When I first heard about storytelling, I assumed it was all just glorified children’s stories. But the art of storytelling is so much deeper than that. Tellers weave tales of both fact and fiction, serious and humorous. These stories delve into the depths of the tellers themselves, all the while resonating with the listeners. There’s a certain magic to storytelling, something you need to experience to understand more completely (I’ve embedded a video at the end of this post as an example).
I’m fortunate enough to live not 30 minutes away from the Timpanogos Storytelling Festival. Tellers from all over the country – as well as from across the pond – come to Utah Valley for a weekend of telling stories. Although we couldn’t attend the entire event (time and money being a precious commodity these days), we were still able to attend one of the evening events – Laughing Night.
While many of the events feature more serious or simply thought-provoking stories, laughing night is dedicated to, well, laughing. Each teller has a story prepared that makes the audience weep between fits of laughter. Seriously, my wife was crying she was laughing so hard. While I absolutely love the more thought-provoking stories that come from the tellers’ lives, Laughing Night is my favorite. Professional storytellers have the formula down to a science, and their stories are calculated to make the biggest laughs.
And no, it’s not like stand-up comedy. It’s…different. But I can’t explain how, exactly. Again, it’s something you need to experience.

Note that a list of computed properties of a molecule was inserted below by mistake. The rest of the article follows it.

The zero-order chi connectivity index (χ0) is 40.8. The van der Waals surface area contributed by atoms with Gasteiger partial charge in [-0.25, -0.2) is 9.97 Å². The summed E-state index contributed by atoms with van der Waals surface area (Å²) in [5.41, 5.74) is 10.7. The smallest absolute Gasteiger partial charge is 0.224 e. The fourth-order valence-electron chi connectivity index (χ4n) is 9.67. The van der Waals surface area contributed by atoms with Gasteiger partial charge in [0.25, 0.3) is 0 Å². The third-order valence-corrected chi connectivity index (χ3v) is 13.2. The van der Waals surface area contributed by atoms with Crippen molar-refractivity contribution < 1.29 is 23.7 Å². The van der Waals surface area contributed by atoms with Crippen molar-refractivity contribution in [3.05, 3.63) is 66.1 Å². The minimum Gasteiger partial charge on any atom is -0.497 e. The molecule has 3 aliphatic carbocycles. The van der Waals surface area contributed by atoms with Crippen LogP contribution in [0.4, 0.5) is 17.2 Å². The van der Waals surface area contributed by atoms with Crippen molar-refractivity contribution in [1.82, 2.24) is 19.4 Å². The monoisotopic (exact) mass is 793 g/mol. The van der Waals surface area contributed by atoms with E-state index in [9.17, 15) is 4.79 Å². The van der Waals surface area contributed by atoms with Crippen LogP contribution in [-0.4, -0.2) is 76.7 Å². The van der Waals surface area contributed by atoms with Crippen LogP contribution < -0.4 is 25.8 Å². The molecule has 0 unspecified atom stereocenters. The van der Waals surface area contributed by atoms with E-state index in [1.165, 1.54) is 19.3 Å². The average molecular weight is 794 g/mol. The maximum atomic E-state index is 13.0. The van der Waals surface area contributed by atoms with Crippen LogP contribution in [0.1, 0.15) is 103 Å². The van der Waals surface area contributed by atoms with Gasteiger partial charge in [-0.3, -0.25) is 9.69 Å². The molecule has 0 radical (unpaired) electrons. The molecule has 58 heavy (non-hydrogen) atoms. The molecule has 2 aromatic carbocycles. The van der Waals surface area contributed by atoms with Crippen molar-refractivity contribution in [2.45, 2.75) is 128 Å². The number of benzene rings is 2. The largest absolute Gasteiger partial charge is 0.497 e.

One of my all-time favorite tellers is Bil Lepp. He’s won West Virginia’s Liars’ Contest five times, meaning, he’s the best exaggerator you’ve ever known, and that right there is what makes his stories so incredibly funny (see video at the end of post). The way he tells, everything sounds so real, so…genuine. And then comes the parts where you know something’s not right; something is completely out of place in such a way that it’s impossible that such a thing could ever happen. And yet, you have no choice but to believe it. He makes you believe it. And that’s why he is so incredibly funny.
I wish all of you could see him and the other storytellers for yourself. I was fortunate enough to be able to take a storytelling class in college from a teller and his wife, both professionals in the field. It was a wonderful experience in learning the art of storytelling, which not only helped me craft my own stories to tell vocally, but in my writing as well.
As a writer, I look for all sorts of sources for improvement in my craft. These professional storytellers know how to hook their listeners. They know how to keep your attention riveted to their voice, soaking up every word. There is much I can learn from them in my own storytelling.
If you ever get a chance to see a storyteller, I encourage you to do so. You will learn so much about life from these wonderful people.
As promised, here is a story from Bil Lepp called Egg Babies. This is one of my all-time favorites. It’s so much better in person, but I think this audio telling does a wonderful job at capturing the idea behind Bil Lepp’s stories. Enjoy.
Click here to read the prologue and chapter 1 of my novel Dwarf Mountain